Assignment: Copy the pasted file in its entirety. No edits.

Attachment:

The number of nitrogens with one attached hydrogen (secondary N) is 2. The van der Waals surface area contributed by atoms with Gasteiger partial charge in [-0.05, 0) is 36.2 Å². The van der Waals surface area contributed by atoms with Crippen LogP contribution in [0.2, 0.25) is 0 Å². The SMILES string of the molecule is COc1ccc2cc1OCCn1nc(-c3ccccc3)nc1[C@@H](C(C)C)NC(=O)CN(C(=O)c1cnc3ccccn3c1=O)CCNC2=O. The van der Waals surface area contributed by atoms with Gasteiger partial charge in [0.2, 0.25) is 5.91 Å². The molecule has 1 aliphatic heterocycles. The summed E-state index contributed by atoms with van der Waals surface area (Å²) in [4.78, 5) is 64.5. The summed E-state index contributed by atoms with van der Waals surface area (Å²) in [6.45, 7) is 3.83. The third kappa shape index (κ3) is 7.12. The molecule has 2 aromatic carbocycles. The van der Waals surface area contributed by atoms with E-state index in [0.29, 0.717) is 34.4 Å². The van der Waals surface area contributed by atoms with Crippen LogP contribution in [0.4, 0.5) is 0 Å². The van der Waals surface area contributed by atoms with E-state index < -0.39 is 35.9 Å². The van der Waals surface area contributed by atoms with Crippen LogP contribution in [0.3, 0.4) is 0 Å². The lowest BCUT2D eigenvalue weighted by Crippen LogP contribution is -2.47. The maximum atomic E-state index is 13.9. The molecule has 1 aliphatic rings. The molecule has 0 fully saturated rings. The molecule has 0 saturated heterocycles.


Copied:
The number of nitrogens with one attached hydrogen (secondary N) is 2. The van der Waals surface area contributed by atoms with Gasteiger partial charge in [-0.05, 0) is 36.2 Å². The van der Waals surface area contributed by atoms with Crippen LogP contribution in [0.2, 0.25) is 0 Å². The SMILES string of the molecule is COc1ccc2cc1OCCn1nc(-c3ccccc3)nc1[C@@H](C(C)C)NC(=O)CN(C(=O)c1cnc3ccccn3c1=O)CCNC2=O. The van der Waals surface area contributed by atoms with Gasteiger partial charge in [0.2, 0.25) is 5.91 Å². The molecule has 1 aliphatic heterocycles. The summed E-state index contributed by atoms with van der Waals surface area (Å²) in [4.78, 5) is 64.5. The summed E-state index contributed by atoms with van der Waals surface area (Å²) in [6.45, 7) is 3.83. The third kappa shape index (κ3) is 7.12. The molecule has 2 aromatic carbocycles. The van der Waals surface area contributed by atoms with E-state index in [0.29, 0.717) is 34.4 Å². The van der Waals surface area contributed by atoms with Crippen LogP contribution in [0.4, 0.5) is 0 Å². The van der Waals surface area contributed by atoms with E-state index < -0.39 is 35.9 Å². The van der Waals surface area contributed by atoms with Crippen LogP contribution in [0.3, 0.4) is 0 Å². The lowest BCUT2D eigenvalue weighted by Crippen LogP contribution is -2.47. The maximum atomic E-state index is 13.9. The molecule has 1 aliphatic rings. The molecule has 0 fully saturated rings. The molecule has 0 saturated heterocycles.